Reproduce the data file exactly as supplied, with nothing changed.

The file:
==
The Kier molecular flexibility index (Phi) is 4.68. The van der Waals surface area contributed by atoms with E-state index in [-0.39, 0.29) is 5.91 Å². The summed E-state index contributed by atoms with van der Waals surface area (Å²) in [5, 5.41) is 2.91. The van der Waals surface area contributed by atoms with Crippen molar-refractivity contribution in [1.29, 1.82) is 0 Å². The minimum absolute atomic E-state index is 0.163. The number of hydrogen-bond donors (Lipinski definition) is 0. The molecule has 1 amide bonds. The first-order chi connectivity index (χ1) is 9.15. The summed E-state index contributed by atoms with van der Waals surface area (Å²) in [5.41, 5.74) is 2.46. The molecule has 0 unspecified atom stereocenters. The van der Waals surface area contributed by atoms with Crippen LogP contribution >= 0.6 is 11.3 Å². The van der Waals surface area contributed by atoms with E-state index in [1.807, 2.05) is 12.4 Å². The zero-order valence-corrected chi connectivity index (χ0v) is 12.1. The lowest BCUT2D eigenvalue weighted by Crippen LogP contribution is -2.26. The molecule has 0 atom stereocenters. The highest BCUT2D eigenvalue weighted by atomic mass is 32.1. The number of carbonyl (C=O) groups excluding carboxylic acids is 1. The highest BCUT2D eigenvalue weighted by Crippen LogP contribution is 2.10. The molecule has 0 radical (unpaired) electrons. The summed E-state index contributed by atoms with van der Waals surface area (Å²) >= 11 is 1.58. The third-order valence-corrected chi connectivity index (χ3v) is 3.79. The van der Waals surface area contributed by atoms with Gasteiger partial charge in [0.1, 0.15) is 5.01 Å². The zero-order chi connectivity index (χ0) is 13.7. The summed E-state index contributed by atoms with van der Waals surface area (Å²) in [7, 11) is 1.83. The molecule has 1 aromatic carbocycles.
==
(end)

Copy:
The Kier molecular flexibility index (Phi) is 4.68. The van der Waals surface area contributed by atoms with E-state index in [-0.39, 0.29) is 5.91 Å². The summed E-state index contributed by atoms with van der Waals surface area (Å²) in [5, 5.41) is 2.91. The van der Waals surface area contributed by atoms with Crippen molar-refractivity contribution in [1.29, 1.82) is 0 Å². The minimum absolute atomic E-state index is 0.163. The number of hydrogen-bond donors (Lipinski definition) is 0. The molecule has 1 amide bonds. The first-order chi connectivity index (χ1) is 9.15. The summed E-state index contributed by atoms with van der Waals surface area (Å²) in [5.41, 5.74) is 2.46. The molecule has 0 unspecified atom stereocenters. The van der Waals surface area contributed by atoms with Crippen LogP contribution >= 0.6 is 11.3 Å². The van der Waals surface area contributed by atoms with E-state index in [1.807, 2.05) is 12.4 Å². The zero-order valence-corrected chi connectivity index (χ0v) is 12.1. The lowest BCUT2D eigenvalue weighted by Crippen LogP contribution is -2.26. The molecule has 0 atom stereocenters. The highest BCUT2D eigenvalue weighted by atomic mass is 32.1. The number of carbonyl (C=O) groups excluding carboxylic acids is 1. The highest BCUT2D eigenvalue weighted by Crippen LogP contribution is 2.10. The molecule has 0 radical (unpaired) electrons. The summed E-state index contributed by atoms with van der Waals surface area (Å²) >= 11 is 1.58. The third-order valence-corrected chi connectivity index (χ3v) is 3.79. The van der Waals surface area contributed by atoms with Gasteiger partial charge in [0.1, 0.15) is 5.01 Å². The zero-order chi connectivity index (χ0) is 13.7. The summed E-state index contributed by atoms with van der Waals surface area (Å²) in [7, 11) is 1.83. The molecule has 1 aromatic carbocycles.